When I’m not in a classroom learning about Platonic Forms or about the difference between a disk and a disc, I clean pools to finance my education. Pool cleaning is a solitary job; the pool serviceman drives alone from back yard to back yard with his tools and equipment, with no companion other than the hot Texas sun and the mediocre Dallas radio. But some stops along the way are not so lonely. Sometimes there is a dog. On my route, there are two.
When I met Anna, I was unprepared. I drove my truck to the back gate and swung it open. She was waiting for me, a knee-high, short-haired, caramel-colored canine of a breed I’d never encountered. I quickly shut the door expecting an attack or an escape attempt. But I had misjudged her. I soon learned that Anna didn’t want to run away, and she didn’t even make a sound as I brought in my equipment. She just wanted to be near. She followed me around loyally, but if she dashed off to scare away some crows, she’d come back when I called (I learned her name from her tags). She would chase a ball if I threw it, too. In the ensuing weeks, Anna became my friend—sweet, but never smothering. I started to like the idea of working with dogs.
And then I met Charlie. (Charlie’s real name has been withheld for the sake of his own dumb innocence.) I met him a few weeks later in a different neighborhood. Weighing in around 45 pounds, he has long, black hair and an aborted tail. Charlie is the out-of-shape co-worker you wish wasn’t in the cubicle next to yours. The first thing one notices about him is the smell: pure odeur de chien humide, which he maintains by periodically wading in the pool. He breaths heavily upon the slightest movement, or anytime he’s standing, or anytime he’s just lying around. And he likes to stick his nose in my business: “Is that a tennis ball in your pocket?” Whenever I have to walk back to the truck for supplies, Charlie follows, until we head down the stairs; inertia then takes over and propels him ahead of me. He eats every chance he gets. I would give him points for loyalty, but since his particular brand means remaining within 15 feet of me, it means I can always smell him, and his only asset becomes void. He won’t be told to leave, either. His b.o. and behavior really strain our relationship.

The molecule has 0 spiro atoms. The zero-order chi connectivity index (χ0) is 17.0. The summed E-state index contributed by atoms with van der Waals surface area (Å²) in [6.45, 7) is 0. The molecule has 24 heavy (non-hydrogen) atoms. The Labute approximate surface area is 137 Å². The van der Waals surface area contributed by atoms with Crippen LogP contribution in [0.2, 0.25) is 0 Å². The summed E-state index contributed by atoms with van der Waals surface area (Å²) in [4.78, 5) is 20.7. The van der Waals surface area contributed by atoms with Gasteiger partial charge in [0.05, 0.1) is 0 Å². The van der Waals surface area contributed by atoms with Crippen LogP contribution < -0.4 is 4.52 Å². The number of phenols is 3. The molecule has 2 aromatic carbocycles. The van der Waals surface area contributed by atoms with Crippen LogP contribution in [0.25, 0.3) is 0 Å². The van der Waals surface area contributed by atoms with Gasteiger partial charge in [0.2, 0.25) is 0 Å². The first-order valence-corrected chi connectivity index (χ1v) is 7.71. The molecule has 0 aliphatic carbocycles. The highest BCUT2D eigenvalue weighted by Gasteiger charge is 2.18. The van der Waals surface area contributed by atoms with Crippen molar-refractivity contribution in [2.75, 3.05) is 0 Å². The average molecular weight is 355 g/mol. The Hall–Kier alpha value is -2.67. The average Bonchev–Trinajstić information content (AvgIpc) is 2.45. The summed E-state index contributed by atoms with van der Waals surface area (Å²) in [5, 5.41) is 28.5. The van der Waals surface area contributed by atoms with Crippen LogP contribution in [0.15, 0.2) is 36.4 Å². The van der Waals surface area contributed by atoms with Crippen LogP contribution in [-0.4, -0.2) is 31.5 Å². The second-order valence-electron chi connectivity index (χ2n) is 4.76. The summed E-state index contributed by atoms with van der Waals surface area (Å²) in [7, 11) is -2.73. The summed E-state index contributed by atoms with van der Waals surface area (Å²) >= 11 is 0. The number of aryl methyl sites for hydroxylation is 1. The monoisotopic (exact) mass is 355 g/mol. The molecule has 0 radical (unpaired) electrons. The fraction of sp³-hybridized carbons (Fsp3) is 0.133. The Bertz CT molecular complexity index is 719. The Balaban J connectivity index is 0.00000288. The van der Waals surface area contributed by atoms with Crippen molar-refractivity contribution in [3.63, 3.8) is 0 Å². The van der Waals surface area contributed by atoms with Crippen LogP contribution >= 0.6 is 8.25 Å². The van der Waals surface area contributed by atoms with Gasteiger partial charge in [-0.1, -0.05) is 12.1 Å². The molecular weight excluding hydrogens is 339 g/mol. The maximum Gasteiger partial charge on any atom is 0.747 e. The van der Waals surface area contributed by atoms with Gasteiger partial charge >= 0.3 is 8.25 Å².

My relationship with Anna is blissful, however. She’s a saint. If I could, I’d take her home with me. I’d take Charlie with me if I could, too, but I’d set him free somewhere outside the city limits, where nobody would smell him. He’s a real son of a bitch.